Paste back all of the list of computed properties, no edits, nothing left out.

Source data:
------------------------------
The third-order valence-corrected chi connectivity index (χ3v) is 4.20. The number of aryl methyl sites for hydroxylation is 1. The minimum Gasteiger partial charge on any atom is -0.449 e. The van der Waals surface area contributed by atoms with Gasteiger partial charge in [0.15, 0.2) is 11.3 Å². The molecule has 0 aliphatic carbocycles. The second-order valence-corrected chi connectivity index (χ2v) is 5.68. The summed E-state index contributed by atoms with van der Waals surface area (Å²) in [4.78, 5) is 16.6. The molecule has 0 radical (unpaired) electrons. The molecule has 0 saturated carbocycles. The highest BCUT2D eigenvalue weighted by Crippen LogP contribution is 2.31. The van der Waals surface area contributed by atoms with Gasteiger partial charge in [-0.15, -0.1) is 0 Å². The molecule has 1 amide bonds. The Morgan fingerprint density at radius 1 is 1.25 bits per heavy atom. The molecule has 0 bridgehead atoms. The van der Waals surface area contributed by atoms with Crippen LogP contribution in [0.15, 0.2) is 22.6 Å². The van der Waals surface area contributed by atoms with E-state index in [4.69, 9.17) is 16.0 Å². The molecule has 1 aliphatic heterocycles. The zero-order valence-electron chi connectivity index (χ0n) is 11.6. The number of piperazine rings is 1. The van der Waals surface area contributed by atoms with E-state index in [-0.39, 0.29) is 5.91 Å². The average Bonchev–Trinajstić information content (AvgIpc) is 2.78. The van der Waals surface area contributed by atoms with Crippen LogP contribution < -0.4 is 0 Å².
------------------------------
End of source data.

The third-order valence-corrected chi connectivity index (χ3v) is 4.20. The number of aryl methyl sites for hydroxylation is 1. The minimum Gasteiger partial charge on any atom is -0.449 e. The van der Waals surface area contributed by atoms with Gasteiger partial charge in [0.15, 0.2) is 11.3 Å². The molecule has 0 aliphatic carbocycles. The second-order valence-corrected chi connectivity index (χ2v) is 5.68. The summed E-state index contributed by atoms with van der Waals surface area (Å²) in [4.78, 5) is 16.6. The molecule has 0 radical (unpaired) electrons. The molecule has 0 saturated carbocycles. The highest BCUT2D eigenvalue weighted by Crippen LogP contribution is 2.31. The van der Waals surface area contributed by atoms with Gasteiger partial charge in [-0.15, -0.1) is 0 Å². The molecule has 1 amide bonds. The Morgan fingerprint density at radius 1 is 1.25 bits per heavy atom. The molecule has 0 bridgehead atoms. The van der Waals surface area contributed by atoms with Crippen LogP contribution in [0.15, 0.2) is 22.6 Å². The van der Waals surface area contributed by atoms with E-state index in [4.69, 9.17) is 16.0 Å². The molecule has 1 aliphatic heterocycles. The zero-order valence-electron chi connectivity index (χ0n) is 11.6. The number of piperazine rings is 1. The van der Waals surface area contributed by atoms with E-state index in [-0.39, 0.29) is 5.91 Å². The average Bonchev–Trinajstić information content (AvgIpc) is 2.78. The van der Waals surface area contributed by atoms with Crippen LogP contribution < -0.4 is 0 Å².